MIAMI, Florida – The U.S. midterms are three months away, but in Florida it feels like campaign season has already started.
Jewish voters could play a decisive role in a number of key races across the United States – and nowhere is that more true than in Florida, which is holding an important Senate election and also elects a new governor in November.
Florida was a key state in most recent presidential elections: It sent George W. Bush to the White House in 2000; Barack Obama won it by less than 1 percent on his way to a second term in 2012; and Trump won it by 1.2 percent in 2016.
Steve Schale, the Democratic political strategist who ran Obama’s Florida campaign in 2012, calls it “the ultimate swing state.” He says that all four of the last state-wide elections have been decided by margins of about 1 percent. “There is no other state where you have that kind of situation,” he tells Haaretz.
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This year, the local Senate race between Democratic incumbent Bill Nelson and outgoing governor Rick Scott (assuming the Republican wins his primary as expected this month) looks just as tight as those previous elections. Current polling has Scott with a slight lead – similar to the margin of Trump’s victory two years ago.
But political operatives from both parties who spoke with Haaretz in recent weeks say they expect a tight race that could be decided by tens of thousands of votes, if not fewer. These numbers also help explain why the Jewish vote in Florida is arguably more influential than in any other U.S. state.
Florida has the third largest Jewish community in the United States, and it’s estimated that Jewish voters comprise about 4 to 5 percent of total voters. And when state-wide elections are regularly decided by such small margins, a voting bloc of 4 percent of the population can play a decisive role.
Playing the Israel card
Like in the rest of the United States, most Floridian Jews traditionally vote for the Democratic Party. Exit polls and post-election surveys showed that close to 70 percent of them voted for Obama in 2012, with a similar number backing Hillary Clinton four years later.
Republicans have attempted to eat into the level of Jewish support for Democratic candidates in Florida in recent years by portraying the Democrats as not being supportive of Israel.
That strategy was particularly evident during the 2012 election, when television ads accusing Obama of hurting Israel’s security were broadcast in areas of Florida where there is a significant Jewish population (i.e., Broward County and Miami-Dade County).
Schale admits that Republican efforts to “peel off” Jewish support from Obama were a cause for concern within the 2012 campaign. But that Republican effort ultimately failed: “There was a very small change in the amount of Jewish votes” in 2012 compared to 2008, he says.
An official at one local Jewish Federation, who asked not to be named, identified why she believes previous Republican efforts failed: “Most Jews in Florida care deeply about Israel, but it’s not the number one issue they are voting on. They won’t vote for a candidate who is openly hostile toward Israel. But once a candidate passes the basic threshold of supporting Israel, the voters turn to other priorities – and most of them find Democrats more in line with their values.”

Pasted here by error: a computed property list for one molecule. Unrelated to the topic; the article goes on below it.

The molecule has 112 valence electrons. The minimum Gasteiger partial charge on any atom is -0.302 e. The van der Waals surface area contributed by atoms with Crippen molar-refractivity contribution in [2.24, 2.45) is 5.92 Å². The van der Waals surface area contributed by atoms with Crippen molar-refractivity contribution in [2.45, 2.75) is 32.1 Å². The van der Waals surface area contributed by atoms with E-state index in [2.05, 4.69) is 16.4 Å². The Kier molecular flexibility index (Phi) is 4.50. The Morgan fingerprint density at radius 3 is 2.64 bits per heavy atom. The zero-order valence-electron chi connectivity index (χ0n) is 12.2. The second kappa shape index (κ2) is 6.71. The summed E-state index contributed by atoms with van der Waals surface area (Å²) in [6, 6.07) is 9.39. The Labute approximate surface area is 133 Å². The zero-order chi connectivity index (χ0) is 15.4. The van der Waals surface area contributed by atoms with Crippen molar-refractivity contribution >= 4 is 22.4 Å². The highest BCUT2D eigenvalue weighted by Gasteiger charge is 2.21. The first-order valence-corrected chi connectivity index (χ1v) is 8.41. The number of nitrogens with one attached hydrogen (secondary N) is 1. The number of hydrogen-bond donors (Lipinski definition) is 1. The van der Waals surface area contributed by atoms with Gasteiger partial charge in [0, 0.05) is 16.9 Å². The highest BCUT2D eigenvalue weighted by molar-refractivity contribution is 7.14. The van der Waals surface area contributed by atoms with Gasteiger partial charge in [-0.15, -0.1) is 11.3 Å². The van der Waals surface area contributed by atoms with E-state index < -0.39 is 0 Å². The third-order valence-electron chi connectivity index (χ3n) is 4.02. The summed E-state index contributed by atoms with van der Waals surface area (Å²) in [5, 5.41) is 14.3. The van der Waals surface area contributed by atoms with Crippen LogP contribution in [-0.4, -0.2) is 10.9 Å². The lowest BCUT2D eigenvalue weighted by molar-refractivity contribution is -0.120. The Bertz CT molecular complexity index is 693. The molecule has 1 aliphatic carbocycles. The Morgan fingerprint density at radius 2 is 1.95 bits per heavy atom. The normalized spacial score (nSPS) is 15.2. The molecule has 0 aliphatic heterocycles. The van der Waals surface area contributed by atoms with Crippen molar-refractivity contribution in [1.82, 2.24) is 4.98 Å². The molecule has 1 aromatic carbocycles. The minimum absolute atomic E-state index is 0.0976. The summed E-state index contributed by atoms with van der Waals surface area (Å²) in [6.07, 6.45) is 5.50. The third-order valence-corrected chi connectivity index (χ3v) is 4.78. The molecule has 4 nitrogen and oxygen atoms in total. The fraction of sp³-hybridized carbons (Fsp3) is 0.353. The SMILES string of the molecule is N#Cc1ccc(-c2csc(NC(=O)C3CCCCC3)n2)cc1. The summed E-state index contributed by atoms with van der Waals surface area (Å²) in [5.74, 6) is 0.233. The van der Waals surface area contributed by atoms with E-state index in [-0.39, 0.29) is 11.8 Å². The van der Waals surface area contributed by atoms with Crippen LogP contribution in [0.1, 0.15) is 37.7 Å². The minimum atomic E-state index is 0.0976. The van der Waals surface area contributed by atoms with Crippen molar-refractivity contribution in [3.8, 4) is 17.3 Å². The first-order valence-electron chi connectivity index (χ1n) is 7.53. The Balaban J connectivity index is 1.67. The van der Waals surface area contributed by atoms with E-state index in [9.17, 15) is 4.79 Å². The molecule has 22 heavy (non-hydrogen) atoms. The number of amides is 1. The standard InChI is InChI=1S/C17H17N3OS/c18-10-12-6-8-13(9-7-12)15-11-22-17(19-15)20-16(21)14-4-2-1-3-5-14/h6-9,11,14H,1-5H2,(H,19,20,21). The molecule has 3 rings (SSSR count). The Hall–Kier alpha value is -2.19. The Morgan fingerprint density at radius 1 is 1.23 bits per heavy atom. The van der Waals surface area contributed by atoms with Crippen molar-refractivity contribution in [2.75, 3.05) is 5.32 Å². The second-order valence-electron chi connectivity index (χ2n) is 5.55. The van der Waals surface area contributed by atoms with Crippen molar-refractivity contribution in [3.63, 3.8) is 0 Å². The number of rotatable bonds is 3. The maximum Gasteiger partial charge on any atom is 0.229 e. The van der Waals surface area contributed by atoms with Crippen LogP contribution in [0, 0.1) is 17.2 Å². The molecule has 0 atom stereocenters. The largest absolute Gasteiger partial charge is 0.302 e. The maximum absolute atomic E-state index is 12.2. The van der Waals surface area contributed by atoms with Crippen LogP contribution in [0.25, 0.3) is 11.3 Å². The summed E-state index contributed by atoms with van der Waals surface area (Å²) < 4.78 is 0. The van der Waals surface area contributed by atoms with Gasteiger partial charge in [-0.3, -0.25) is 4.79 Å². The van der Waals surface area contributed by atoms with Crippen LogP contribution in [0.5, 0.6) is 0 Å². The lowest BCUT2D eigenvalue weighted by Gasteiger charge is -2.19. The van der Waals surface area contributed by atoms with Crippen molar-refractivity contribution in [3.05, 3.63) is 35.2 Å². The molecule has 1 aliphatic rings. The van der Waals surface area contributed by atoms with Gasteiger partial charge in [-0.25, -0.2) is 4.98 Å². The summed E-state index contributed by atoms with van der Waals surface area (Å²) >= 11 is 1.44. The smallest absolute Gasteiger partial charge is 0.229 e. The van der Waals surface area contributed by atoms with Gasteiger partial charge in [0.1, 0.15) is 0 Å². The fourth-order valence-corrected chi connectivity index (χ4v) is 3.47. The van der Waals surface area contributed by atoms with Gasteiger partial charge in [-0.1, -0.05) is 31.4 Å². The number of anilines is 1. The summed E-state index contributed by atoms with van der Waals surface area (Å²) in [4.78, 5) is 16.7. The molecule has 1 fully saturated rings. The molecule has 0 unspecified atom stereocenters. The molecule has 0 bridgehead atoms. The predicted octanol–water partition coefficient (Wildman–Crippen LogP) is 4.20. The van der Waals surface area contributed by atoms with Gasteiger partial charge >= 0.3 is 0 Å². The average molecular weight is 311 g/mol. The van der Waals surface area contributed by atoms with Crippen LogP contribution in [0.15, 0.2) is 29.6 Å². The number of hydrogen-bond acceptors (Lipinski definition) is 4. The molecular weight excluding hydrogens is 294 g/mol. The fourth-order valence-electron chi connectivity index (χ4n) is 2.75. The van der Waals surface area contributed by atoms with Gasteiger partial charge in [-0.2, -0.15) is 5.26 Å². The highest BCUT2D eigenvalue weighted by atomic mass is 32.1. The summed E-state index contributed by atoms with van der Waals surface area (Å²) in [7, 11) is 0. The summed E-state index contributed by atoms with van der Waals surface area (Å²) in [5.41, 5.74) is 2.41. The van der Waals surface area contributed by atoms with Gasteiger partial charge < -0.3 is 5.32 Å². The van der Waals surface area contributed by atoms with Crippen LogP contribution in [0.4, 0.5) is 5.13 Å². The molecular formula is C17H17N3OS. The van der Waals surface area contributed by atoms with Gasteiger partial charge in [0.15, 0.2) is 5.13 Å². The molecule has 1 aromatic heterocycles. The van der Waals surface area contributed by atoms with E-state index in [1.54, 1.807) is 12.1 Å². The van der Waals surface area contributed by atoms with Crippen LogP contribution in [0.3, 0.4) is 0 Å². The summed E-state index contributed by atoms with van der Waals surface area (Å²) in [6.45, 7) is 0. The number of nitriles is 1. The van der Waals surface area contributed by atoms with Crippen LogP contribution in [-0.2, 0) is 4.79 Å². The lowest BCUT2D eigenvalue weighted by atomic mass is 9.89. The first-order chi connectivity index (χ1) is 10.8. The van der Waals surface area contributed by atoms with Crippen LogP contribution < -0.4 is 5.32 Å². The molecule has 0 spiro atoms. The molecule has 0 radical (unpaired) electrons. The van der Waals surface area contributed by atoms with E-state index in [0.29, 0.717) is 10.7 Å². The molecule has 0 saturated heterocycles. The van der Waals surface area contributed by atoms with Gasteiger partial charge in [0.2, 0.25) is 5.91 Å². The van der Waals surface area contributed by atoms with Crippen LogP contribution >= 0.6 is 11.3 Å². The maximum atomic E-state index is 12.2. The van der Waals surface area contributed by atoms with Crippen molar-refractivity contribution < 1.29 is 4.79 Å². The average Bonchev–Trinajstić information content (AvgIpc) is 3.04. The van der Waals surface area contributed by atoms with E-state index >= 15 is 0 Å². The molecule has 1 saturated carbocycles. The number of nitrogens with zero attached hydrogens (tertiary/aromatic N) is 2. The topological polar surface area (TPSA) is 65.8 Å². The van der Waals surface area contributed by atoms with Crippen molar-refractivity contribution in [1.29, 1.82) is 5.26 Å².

This analysis is supported by a poll of Floridian Jews conducted before the 2016 election by veteran pollster Jim Gerstein. This showed that only 8 percent of local Jewish voters picked Israel as one of the two most important issues affecting their vote: 35 percent opted for the economy; 29 percent said terrorism and the fight against ISIS; and 28 percent chose the Supreme Court. On all these issues, most Jews felt more aligned with the Democratic Party than the Republicans.
Yet some local voters believe this year’s midterms could play out differently.
Mark Rousso is a real estate developer who’s active in a number of Jewish organizations in Miami. He says it would be a mistake for Democrats to “take for granted” the Jewish vote in Florida. A Republican himself, Rousso says he is hearing from more and more Jewish friends that “they used to support the Democratic Party, but now feel alienated by it.”
The Democratic Party has adopted extreme positions on social and economic issues, he says, and is also moving away from Israel. “People see there is a real problem there. Not everyone is willing to admit it, but I see a clear trend within the community,” says Rousso.
Speaking over lunch at a restaurant overlooking the high-rise hotels on the Miami oceanfront, Rousso says his friends are worried about the rising “Bernie Sanders ideology” within the Democrats. “It’s bad for the economy here, and also bad for Israel,” he explains.
He acknowledges that political extremism is also a problem on the Republican side, admitting that while he is Republican, he is “not a Trump person.” For him, though, the upcoming election isn’t about Trump but qualified local candidates. “Most people are really in the middle of the road, but there is so much anger in our political discourse right now that everything becomes a discussion about Trump,” Rousso says, adding, “It’s a zero-sum game. This is true on the national level, but also in the Jewish community.”
Rousso believes some moderate Jewish Republicans who didn’t vote for either Trump or Clinton in 2016 could now cast their ballot for Republican nominees on the local level, giving the party the edge it needs.
The local Jewish Federation official offers a different analysis, saying that “most Jews are so upset about Trump’s policies on issues like immigration that, even if they like his Israel policies, they will find it very hard to vote for a Republican in this election cycle.”
However, the official added, “I understand why Republicans will try to highlight Israel as an issue – because when it comes to the Jewish vote, that’s really all they’ve got to offer in the current political climate.”